Tulamben Bay, Bali | Scuba Diving

Tulamben Bay, Bali

| | A sweetlips cruises by an encrusted mast from the ship that rests on the seafloor.|

June 2001

By Susan Tunis

Photography by Robert Yin

The dates of the trip are set. For the first time in a diving career that has spanned more than 40 years, I am going to Bali. Unable to contain my enthusiasm, I sit in my office discussing the trip with coauthor Susan Tunis. She looks at me like I'm crazy.

"When I was a boy, I read about Bali in National Geographic," I say. "It was so exotic! The women went topless ..." Susan rolls her eyes.

Soon enough, I learn that no matter how vivid my schoolboy memories, they are no match for the reality of contemporary Bali.

Portrait of an Island

As Indonesian islands go, Bali is fairly small, about 84 miles long by 48 miles wide, situated between the Bali Sea to the north and the Indian Ocean to the south. It is also volcanic, and the volcanoes here are decidedly active. There hasn't been a major eruption since 1963, but there will be another one some day. The volcanic nature of the island is as much a blessing as a curse, because the rich volcanic soil is one reason that Bali is so exceptionally verdant.

The towns of Bali are startlingly clean and lovely, and the (fully clothed) people are exceptionally friendly. The vast majority of the population is Hindu, and religion pervades life on Bali. There is evidence of it everywhere you look, including beautiful and ornate temples on virtually every street corner. The Balinese people make constant sacrifices to their gods, sometimes with a gesture as small as leaving half a banana at a temple, other times through elaborate ceremonies to the volcano god or the rice goddess.

| | The wreck of the 395-foot cargo freighter Liberty is one of Bali's top dive sites.|

Getting Started

Regardless of how appealing the culture, the land and the people may be, it is the water, nonetheless, that has lured us here. We will be diving a relatively small section of the northeastern coast called Tulamben Bay. To get there, we have to fly into Denpasar, and we spend the night in Kuta before continuing on. Kuta Beach is a resort town. Walking down the street past shops bearing the names Ralph Lauren and Giorgio Armani, you could easily mistake this place for any stylish European capital. Tourism is important to Bali's economy, and there is a well-developed infrastructure.

The following morning we wake for an early start on the three-hour drive to Tulamben. We arrive at the Dive Paradise Resort in good time, unpack and immediately begin preparing for our first dive. These preparations are absurdly simple because in Tulamben Bay all the diving is right off the beach in front of the resort. Even carrying your gear is no problem, as there are a host of girls and women standing by who will handle the task admirably at a price of just pennies a day. It's amazing to see these young women with tanks piled on their heads, walking as if unencumbered. Truthfully, I'm quite glad to have the help. The beach is rocky, rather than sandy, and I find the footing unsteady.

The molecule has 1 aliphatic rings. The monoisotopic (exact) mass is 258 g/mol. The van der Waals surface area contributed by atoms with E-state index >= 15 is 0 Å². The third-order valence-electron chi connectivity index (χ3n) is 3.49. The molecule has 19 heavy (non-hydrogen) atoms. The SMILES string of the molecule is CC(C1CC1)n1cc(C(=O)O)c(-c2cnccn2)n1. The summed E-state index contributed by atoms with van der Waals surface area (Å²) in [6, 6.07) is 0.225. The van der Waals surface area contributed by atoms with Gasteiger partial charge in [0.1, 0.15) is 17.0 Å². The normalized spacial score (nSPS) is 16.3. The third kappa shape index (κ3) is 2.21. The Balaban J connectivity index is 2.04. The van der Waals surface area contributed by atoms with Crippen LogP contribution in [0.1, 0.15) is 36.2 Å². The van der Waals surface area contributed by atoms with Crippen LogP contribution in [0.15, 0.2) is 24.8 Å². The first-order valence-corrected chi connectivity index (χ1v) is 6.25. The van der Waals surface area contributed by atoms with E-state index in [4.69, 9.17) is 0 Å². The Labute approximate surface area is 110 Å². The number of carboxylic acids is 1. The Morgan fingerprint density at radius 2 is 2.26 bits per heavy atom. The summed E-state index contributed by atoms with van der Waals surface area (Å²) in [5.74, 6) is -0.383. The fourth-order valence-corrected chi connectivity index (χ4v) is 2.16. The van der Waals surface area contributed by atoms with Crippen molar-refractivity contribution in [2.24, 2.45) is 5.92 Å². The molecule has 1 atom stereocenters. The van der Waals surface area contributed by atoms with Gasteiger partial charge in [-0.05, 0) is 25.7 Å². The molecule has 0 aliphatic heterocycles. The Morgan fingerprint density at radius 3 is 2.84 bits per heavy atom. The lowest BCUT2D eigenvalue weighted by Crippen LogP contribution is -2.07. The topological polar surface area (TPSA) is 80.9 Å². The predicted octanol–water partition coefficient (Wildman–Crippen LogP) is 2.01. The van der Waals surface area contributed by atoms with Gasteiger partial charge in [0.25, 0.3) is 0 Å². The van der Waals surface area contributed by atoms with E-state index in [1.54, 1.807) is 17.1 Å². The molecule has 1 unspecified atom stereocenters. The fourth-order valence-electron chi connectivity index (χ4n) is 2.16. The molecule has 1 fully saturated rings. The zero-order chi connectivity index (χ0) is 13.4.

Give Me Liberty

Instead of visiting the resort's house reef straight off, we opt to venture a little farther up the beach to Tulamben Bay's other big attraction. This is the wreck of the Liberty, a WWI-era cargo freighter that was torpedoed by the Japanese in 1942. Her allied escorts couldn't get her to Singaraja for repairs, but did manage to beach her in the shallows of Tulamben Bay. There she sat for more than two decades. It was the 1963 volcanic eruption that literally shook, rattled and rolled the wreck into deeper water. Now she sits, more or less intact, in about 95 feet of water. The top of the wreck is only 10 feet from the surface, and if Liberty weren't a mere 100 feet from the beach, she would surely be a hazard to navigation.

Far from being a hazard, Liberty is one of Bali's top underwater attractions. After 38 years under water, the ship is thoroughly encrusted with marine life, including sponges, gorgonians, hard and soft corals, anemones, oysters and much more. Flitting in, out and around the wreck are a wide variety of fish. Schools include batfish, snappers, sweetlips and jacks. Even flashlight fish can be found schooling in a couple different areas of the wreck, and are a blast to view on a moonlit night dive.